26. CHAPTER TWENTY-SIX
"There's the rumble, they're coming! I'll go onto the porch and
meet them. It looks hospitable, and I want the poor child to have a
good time after all her trouble," said Mrs. March, suiting the action
to the word. But after one glance, she retired, with an indescribable
expression, for looking quite lost in the big carriage, sat Amy and
one young lady.
"Run, Beth, and help Hannah clear half the things off the table.
It will be too absurd to put a luncheon for twelve before a single
girl," cried Jo, hurrying away to the lower regions, too excited to
stop even for a laugh.
In came Amy, quite calm and delightfully cordial to the one
guest who had kept her promise. The rest of the family, being of
a dramatic turn, played their parts equally well, and Miss Eliott
found them a most hilarious set, for it was impossible to control
entirely the merriment which possessed them. The remodeled lunch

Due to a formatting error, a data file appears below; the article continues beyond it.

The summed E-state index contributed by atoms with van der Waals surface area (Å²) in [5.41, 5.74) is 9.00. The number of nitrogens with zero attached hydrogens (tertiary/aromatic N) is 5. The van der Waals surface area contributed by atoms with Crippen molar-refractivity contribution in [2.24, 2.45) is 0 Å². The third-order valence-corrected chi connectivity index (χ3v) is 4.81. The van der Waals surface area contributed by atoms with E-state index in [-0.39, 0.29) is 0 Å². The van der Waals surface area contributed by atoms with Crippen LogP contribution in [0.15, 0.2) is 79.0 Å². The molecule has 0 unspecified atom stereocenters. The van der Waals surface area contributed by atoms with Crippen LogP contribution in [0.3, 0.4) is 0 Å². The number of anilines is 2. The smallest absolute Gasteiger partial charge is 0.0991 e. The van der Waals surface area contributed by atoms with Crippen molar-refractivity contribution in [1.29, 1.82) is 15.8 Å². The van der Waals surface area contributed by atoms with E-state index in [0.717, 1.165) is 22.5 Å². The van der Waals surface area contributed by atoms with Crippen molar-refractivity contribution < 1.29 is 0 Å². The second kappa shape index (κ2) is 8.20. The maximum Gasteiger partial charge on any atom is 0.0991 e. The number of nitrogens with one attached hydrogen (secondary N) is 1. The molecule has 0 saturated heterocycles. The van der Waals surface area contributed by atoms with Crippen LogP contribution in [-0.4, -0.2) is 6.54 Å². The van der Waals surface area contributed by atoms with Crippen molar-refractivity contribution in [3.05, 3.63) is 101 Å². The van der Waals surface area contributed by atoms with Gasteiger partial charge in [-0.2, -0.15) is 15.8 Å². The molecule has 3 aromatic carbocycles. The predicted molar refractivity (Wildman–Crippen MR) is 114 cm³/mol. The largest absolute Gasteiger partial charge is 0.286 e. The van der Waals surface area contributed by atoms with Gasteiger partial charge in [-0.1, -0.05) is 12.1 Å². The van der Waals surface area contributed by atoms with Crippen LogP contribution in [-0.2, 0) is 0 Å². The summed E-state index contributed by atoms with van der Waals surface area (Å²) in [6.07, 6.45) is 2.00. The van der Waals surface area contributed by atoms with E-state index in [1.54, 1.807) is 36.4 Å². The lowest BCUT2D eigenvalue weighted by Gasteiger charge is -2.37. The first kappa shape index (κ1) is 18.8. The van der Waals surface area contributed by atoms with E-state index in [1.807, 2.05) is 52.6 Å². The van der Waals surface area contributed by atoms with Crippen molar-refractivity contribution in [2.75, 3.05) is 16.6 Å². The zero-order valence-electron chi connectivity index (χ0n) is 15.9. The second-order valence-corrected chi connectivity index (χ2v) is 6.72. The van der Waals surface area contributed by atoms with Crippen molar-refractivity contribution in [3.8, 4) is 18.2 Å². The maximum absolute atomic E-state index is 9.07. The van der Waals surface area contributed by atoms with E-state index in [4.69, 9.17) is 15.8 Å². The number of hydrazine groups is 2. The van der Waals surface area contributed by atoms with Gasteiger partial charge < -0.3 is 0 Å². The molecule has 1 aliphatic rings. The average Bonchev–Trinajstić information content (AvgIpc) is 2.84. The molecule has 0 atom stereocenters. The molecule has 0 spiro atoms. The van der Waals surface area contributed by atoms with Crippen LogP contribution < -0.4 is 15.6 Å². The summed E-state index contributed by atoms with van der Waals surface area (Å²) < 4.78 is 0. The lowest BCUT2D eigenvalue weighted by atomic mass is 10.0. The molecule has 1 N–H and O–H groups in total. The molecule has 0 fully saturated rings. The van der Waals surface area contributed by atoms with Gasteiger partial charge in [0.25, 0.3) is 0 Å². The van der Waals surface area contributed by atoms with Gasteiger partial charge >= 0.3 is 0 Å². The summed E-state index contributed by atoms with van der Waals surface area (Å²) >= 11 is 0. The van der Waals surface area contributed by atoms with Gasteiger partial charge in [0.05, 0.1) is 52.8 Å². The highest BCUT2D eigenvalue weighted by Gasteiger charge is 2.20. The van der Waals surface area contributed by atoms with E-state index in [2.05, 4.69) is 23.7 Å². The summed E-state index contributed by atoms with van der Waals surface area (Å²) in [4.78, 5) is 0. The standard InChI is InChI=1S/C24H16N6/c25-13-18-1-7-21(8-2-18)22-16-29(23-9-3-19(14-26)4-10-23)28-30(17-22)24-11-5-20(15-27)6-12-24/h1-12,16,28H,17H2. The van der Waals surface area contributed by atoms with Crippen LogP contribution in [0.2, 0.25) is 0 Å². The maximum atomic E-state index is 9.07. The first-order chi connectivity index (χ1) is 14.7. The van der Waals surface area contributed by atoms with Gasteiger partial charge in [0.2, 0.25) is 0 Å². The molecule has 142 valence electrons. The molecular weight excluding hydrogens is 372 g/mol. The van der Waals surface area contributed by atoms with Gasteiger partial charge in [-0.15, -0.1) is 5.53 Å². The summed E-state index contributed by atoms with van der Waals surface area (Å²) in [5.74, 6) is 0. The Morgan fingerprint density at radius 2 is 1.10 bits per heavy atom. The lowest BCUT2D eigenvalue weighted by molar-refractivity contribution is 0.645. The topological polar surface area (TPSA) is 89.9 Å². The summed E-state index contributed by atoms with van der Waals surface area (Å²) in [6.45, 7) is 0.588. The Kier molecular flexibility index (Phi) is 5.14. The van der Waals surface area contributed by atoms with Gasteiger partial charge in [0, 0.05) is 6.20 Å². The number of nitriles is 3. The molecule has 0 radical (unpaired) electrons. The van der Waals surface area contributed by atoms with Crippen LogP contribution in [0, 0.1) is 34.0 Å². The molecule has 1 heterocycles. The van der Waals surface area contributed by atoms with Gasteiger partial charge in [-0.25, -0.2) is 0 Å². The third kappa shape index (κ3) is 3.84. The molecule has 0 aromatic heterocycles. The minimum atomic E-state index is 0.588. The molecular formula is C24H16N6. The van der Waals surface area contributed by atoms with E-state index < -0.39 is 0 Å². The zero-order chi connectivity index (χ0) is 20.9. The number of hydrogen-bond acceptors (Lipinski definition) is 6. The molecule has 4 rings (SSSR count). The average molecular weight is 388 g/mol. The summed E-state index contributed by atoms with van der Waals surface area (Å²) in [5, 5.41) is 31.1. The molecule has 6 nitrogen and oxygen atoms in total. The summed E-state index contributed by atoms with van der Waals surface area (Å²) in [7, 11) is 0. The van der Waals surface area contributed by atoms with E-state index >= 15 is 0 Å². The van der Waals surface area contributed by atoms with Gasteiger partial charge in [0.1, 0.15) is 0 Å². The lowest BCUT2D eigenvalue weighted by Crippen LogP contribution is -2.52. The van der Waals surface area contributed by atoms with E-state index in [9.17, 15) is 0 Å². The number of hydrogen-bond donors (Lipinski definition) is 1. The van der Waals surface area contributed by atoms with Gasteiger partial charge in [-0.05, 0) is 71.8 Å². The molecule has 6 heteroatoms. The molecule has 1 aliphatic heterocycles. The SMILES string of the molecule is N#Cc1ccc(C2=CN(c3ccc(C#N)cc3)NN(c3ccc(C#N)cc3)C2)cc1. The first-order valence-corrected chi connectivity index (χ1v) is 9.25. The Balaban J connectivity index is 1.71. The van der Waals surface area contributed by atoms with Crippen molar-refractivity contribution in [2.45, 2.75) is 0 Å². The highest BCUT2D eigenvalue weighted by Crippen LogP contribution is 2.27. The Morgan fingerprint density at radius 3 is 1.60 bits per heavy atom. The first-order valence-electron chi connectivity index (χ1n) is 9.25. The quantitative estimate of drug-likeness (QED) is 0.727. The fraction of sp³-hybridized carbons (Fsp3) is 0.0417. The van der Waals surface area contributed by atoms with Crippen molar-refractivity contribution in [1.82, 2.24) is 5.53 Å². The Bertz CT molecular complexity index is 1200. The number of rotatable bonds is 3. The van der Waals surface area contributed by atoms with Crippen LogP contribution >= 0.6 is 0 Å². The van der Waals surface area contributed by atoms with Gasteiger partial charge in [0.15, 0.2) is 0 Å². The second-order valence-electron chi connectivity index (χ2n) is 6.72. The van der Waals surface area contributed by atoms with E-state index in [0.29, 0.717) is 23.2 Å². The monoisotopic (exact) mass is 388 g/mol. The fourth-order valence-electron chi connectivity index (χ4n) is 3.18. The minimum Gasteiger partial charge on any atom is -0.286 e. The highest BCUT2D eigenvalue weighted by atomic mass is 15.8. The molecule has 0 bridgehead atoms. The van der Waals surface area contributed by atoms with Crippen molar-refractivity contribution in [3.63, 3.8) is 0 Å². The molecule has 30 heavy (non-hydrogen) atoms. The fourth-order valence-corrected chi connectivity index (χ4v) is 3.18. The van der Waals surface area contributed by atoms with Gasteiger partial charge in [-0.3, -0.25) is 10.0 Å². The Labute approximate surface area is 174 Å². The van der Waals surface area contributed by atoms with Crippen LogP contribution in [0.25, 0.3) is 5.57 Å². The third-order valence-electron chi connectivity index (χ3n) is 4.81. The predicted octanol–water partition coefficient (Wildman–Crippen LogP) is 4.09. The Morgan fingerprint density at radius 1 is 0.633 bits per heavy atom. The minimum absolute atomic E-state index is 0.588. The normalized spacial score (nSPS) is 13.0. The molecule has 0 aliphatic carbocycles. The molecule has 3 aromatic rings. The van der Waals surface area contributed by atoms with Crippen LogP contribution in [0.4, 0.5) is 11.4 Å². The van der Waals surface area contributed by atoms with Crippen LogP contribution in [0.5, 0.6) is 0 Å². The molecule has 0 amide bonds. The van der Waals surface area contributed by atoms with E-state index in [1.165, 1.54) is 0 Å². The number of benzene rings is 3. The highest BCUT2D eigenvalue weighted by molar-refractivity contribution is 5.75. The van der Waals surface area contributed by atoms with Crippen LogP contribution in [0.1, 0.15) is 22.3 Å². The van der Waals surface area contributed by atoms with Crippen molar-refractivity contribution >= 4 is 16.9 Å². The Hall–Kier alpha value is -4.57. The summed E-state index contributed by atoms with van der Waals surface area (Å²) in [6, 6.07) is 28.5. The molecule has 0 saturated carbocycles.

being gaily partaken of, the studio and garden visited, and art
discussed with enthusiasm, Amy ordered a buggy (alas for the elegant
cherry-bounce), and drove her friend quietly about the neighborhood
till sunset, when `the party went out'.
As she came walking in, looking very tired but as composed as
ever, she observed that every vestige of the unfortunate fete had
disappeared, except a suspicious pucker about the corners of Jo's
"You've had a loverly afternoon for your drive, dear," said
her mother, as respectfully as if the whole twelve had come.
"Miss Eliott is a very sweet girl, and seemed to enjoy herself,
I thought," observed Beth, with unusual warmth.
"Could you spare me some of your cake? I really need some, I
have so much company, and I can't make such delicious stuff as yours,"
asked Meg soberly.
"Take it all. I'm the only one here who likes sweet things, and
it will mold before I can dispose of it," answered Amy, thinking with
a sigh of the generous store she had laid in for such an end as this.